Harvesting Supers

Since the hives are young, really one is still an expanding nuc, they need all the help they can get in terms of winter stores. The bees are trying their hardest to get ready for winter and I’m doing what I can by feeding them sugar syrup. The syrup is not only used as current food, the bees will evaporate the water and store it in the cells for future use. The syrup also gives them energy to make wax and draw out foundation.

But the best food is honey and they really don’t have honey since they missed the spring nectar flow. To help them, I called Peter and he very graciously offered his hive’s honey to me. The plan was to harvest 2 supers of honey and leave any extra for the parent hive (Peter’s hive).

We went last Sunday, the 21st and of course it was a day destined for storms. Of course! Do bees like it when it’s raining or storming? NO! They are extra irritable! YAY!

This is Peter’s hive, boarding at a friend’s home until he picks it up:

It used to be on that wooden stand you see to the right but it was leaning dangerously and during one of our trips out there Peter and I moved it onto more stable ground. The green is deceiving: just in front of the hive there is a 1 1/2 foot step down that is edged with rocks and they were very loose! And it had been raining so the greenery was very slippery. Not fun. Anyway, see those 3 supers above the 2 deep boxes? They were completely filled with capped honey and ridiculously heavy.

Isn't it beautiful? These girls are going to make awesome cut comb honey. All 30 frames looked like this.

We started by pulling the supers off. The first 2 we harvested for our hives and the last one we left for the parent hive. In the top deep, Peter had forgotten a few frames during one our visits and he left 8 frames in there instead of the 10 that were supposed to be there. When there is more space than what is called “bee space” the bees will fill it with comb, when there is less, they will fill it with propolis (their version of caulk). This is the result of too much space:

See the uneveness of the comb? There was more than 3/8" (bee space) in spots and they built the comb out to use the extra space.
You can see that wonky frame at the bottom, but the comb in the center of the picture is very thick in comparison to others.

You can actually use that tendency to your advantage. You CAN put 8 frames in a 10 frame hive as long as the frames are evenly spaced. The bees will build out the comb more deeply, it will project past the edges of the frame and will be much easier to cut the cappings off, like this.

The bees don’t leave the supers unless you drive them out with a leaf blower or a stinky substance they don’t like. We didn’t do that. I had planned to just smoke the hive and take the supers with whatever bees still clung to the supers. So to minimize the # of loose bees in the car, I had 2 telescoping covers upside down in my car, I planned to drape the super with a pillowcase, place a flat cover on top, set the super down and then strap it with a bungie cord. This is what it looked like in my car:

The telescoping cover is on the bottom, then the super then a pillowcase and finally a flat cover (queen excluder and inner cover in this case). A bungie cord is around each of the supers. I have towels down to protect the car. The supers are so heavy that they didn't budge an inch during the drive home.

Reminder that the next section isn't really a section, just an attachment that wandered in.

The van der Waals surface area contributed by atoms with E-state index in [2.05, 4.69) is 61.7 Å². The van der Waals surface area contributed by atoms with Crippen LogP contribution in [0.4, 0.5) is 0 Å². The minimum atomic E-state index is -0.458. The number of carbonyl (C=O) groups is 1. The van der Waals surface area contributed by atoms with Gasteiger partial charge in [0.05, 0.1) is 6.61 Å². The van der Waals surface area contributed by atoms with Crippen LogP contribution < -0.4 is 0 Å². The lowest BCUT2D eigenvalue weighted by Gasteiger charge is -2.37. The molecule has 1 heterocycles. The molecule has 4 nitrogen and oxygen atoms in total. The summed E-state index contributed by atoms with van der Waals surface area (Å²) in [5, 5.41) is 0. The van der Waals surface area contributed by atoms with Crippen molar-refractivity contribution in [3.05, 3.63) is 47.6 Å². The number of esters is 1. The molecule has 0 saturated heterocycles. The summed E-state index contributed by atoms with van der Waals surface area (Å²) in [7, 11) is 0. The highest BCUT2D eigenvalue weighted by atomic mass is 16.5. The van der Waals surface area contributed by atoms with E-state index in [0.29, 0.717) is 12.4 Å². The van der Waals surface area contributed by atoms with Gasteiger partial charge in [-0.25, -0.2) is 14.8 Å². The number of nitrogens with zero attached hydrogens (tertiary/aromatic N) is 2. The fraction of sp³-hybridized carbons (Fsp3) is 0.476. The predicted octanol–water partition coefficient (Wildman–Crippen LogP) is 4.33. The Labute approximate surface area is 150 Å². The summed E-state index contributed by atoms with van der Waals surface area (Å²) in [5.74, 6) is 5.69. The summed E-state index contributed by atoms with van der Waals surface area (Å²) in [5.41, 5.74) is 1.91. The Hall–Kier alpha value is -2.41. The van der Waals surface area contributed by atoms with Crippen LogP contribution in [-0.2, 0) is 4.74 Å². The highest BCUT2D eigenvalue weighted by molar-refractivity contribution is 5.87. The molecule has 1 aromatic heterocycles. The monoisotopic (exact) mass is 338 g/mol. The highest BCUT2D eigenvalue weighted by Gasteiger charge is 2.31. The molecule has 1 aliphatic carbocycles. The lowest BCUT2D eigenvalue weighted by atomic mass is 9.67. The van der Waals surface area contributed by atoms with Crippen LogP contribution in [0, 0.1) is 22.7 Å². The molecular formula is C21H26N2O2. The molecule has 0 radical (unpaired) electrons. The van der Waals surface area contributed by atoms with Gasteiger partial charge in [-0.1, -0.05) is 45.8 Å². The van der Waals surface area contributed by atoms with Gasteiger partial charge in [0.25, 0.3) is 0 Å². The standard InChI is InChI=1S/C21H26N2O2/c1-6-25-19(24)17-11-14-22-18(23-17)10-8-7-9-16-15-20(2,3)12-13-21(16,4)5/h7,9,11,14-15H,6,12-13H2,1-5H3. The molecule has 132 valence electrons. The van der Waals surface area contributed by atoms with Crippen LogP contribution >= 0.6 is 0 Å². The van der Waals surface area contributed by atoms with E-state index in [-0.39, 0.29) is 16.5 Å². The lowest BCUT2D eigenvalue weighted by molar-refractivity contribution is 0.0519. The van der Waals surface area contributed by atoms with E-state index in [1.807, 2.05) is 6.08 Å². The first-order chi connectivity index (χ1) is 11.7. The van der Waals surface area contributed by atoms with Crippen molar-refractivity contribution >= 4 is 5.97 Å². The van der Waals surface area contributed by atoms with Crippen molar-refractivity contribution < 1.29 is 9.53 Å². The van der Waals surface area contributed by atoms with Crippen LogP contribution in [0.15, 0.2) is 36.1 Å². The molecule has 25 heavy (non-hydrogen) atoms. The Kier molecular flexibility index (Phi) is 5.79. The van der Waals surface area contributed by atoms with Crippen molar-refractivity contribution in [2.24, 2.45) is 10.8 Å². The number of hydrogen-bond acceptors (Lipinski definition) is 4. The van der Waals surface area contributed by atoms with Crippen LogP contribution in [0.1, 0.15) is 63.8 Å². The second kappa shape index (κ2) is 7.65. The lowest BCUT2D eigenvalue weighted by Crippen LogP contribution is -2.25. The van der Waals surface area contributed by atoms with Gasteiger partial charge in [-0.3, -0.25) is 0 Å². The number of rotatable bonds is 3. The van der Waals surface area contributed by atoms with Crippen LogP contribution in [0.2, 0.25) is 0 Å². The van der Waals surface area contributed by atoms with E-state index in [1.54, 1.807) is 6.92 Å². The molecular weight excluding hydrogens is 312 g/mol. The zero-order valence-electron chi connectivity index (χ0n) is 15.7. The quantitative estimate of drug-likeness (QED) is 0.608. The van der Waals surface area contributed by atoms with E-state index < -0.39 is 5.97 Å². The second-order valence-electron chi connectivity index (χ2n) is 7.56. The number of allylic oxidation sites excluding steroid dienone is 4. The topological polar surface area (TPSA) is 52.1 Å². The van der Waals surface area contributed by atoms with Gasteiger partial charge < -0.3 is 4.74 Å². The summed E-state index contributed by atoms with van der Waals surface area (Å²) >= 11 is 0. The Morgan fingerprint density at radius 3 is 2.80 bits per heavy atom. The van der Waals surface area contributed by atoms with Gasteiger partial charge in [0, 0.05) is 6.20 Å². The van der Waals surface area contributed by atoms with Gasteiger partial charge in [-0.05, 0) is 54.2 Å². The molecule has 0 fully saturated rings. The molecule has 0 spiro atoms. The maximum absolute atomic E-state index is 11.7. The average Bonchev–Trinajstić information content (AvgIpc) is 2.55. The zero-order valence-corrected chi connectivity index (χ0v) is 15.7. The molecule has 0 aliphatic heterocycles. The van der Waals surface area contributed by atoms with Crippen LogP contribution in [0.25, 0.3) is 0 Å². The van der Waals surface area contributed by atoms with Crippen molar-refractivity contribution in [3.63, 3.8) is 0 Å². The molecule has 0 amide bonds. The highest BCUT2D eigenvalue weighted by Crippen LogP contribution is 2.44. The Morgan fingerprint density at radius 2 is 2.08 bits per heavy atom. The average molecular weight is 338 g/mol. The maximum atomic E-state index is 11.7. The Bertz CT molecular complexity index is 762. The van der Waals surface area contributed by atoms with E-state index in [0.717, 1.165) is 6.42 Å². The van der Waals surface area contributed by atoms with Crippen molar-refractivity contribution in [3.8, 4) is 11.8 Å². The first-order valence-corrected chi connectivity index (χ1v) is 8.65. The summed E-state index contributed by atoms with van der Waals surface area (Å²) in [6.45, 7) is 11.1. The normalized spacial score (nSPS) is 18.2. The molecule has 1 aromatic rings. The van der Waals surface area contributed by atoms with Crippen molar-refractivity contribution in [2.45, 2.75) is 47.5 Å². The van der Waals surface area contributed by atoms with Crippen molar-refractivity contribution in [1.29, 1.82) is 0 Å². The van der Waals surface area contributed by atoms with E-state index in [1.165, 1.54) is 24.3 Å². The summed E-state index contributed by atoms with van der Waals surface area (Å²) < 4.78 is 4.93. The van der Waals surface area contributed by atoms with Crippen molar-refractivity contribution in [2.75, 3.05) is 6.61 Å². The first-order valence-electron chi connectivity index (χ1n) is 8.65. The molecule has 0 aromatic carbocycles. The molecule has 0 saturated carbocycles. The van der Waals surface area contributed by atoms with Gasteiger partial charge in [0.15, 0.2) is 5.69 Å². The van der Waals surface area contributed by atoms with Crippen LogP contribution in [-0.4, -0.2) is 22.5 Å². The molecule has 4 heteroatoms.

I had also brought the nuc box in case there was brood in the top deep, but the honey frames were so screwed up that I ended up putting 2 or 3 frames of honey in there and only one of brood (which was actually only 1/2 a frame of brood):

Back at the rancher and ready to place the frames.

With the brood came nurse bees, Steve started to shake them off before I stopped him. We need the nurse bees for the larvae that was around the capped brood and there was little chance the queen was there. I checked and there was no queen. All of the bees that were on the honey frames and brood frames were very annoyed when we arrived and opened them up. I used sugar syrup spray on the hive occupants and the newcomers to calm everyone down and give them something else to do other than attack and kill the strangers.

This is what my car looked like when we left Peter's hive. This is a small hatchback but it was more than adequate for this job.

This is Peter’s hive when we were done with it. Since we took off the 2 mediums, we needed to give them something to work on. We placed a deep and a medium over the one full medium:

The frames we took out of the top deep, I replaced with empty frames I had with me. When we left, there were 9 frames in the top deep instead of the 8 he had before.

One thing about the hive, there were a lot of hive beetles. When I got the supers and other frames home, there were LOTS of hive beetles. I squished every one I saw but I know there were others I didn’t see. I put an extra hive beetle trap on Melissa but Demeter still has no traps. This weekend is out for working the hives but I may go in sometime this week to see what’s going on. I don’t want Demeter to swarm especially since I’ve added a full super of honey; I may start putting together some foundationless frames and add a super of those. Plus I want to add some hive beetle traps to Demeter.

I added the 1/2 brood frame to Melissa. All those extra bees that were on the honey super were added to Melissa, whatever bees were left in the nuc after all the frames were removed were also dumped into Melissa. When I checked on it a couple of days later, there were lots more bees in there. I can’t wait to see what they’re doing!

So as it stands, each hive has a full super of honey. Melissa still occupied the one deep while Demeter was working on 2 deepsl.

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